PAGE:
Google admits citing 4chan to spread fake Vegas shooter news

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A California restaurant apologized after a promotional post on its Facebook page was published about their Las Vegas locations following the mass shooting there.

The search for Danley began after the Las Vegas police identified a woman named Marilou Danley as a person of interest and possible traveling companion of the real shooter, though law enforcement later noted they did not believe she was involved with the shooting.

The listing did not appear in Google News.

A few hours later, searches for the same name were showing articles debunking the 4chan post and cataloging the trail of viral fake news after the shooting. It described him as someone thought to be "a Democrat who liked Rachel Maddow, MoveOn.org, and associated with the anti-Trump army".

"Despite months of assurances to the contrary, the internet's two largest media platforms have yet to adequately protect their systems from enabling the viral spread of misinformation", says Forbes.

Google is touting threads from controversial message board site 4Chan as people look to find out who is behind the Las Vegas shooting massacre.

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Facebook said its security team removed Gateway Pundit results and other similar posts from its social network, some within minutes. There are multiple reports that Danley accompanied the assailant - ID'd as Stephen Paddock by local authorities - and that she would likely have insights into what spawned such a terrible attack.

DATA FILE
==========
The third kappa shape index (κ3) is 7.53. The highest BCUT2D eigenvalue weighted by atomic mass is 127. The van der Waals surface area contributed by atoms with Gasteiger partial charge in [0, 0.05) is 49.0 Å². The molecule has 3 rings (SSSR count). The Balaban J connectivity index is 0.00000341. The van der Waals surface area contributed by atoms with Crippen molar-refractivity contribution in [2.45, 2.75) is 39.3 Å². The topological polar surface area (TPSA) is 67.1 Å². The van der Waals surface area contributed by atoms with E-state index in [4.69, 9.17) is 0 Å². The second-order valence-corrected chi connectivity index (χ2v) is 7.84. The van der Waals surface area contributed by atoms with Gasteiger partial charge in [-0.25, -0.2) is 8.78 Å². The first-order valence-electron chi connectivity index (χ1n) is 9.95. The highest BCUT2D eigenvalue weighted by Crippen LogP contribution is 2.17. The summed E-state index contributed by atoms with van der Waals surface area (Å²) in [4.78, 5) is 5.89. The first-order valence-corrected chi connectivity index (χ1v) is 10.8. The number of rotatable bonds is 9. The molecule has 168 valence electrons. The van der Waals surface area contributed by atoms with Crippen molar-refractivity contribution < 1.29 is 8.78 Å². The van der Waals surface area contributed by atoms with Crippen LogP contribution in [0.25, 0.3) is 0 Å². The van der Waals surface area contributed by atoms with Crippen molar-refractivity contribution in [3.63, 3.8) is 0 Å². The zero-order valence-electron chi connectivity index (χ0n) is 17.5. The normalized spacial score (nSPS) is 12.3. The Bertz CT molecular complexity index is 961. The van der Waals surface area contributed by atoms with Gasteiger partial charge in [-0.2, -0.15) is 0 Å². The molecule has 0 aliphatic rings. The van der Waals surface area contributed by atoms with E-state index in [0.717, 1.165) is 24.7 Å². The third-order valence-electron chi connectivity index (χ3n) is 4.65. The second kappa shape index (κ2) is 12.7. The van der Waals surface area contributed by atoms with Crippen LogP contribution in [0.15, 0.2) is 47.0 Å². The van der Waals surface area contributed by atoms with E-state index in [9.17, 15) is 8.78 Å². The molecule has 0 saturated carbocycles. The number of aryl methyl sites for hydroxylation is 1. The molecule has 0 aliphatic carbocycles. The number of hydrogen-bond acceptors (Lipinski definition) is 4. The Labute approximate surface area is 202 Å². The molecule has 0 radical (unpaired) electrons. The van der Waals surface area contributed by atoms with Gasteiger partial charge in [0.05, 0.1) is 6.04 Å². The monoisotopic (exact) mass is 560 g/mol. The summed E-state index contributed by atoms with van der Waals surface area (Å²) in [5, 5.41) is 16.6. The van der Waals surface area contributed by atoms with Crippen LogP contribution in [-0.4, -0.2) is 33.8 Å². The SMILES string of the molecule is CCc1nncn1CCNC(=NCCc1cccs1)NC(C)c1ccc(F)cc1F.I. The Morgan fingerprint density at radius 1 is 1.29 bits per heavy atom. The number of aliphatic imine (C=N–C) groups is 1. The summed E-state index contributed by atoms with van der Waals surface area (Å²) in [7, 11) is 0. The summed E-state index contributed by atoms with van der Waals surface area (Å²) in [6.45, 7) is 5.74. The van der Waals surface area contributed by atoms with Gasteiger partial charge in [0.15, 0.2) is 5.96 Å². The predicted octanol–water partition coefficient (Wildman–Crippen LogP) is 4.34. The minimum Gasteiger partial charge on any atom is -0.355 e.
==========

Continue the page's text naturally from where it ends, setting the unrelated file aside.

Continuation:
Google, which was running reports from 4chan in some of its search queries as a top story, explained to us what went wrong... and how it enabled some false information from one of the web's shadier corners to land as a top result.

Google said that 15 percent of searches that Google sees every day are new and that before the 4chan story broke there weren't many stories around the name "Geary Danley". "However, their removal was delayed, allowing them to be screen captured and circulated online. This should not have appeared for any queries, and we'll continue to make algorithmic improvements to prevent this from happening in the future", a spokesperson told Bloomberg.

"We are working to fix the issue that allowed this to happen in the first place and deeply regret the confusion this caused".

There were also several social media users who spread fake "missing friends" photos on Twitter, including the fake Twitter account Jack Sins, who shared a photo of a man claiming to be his missing father.

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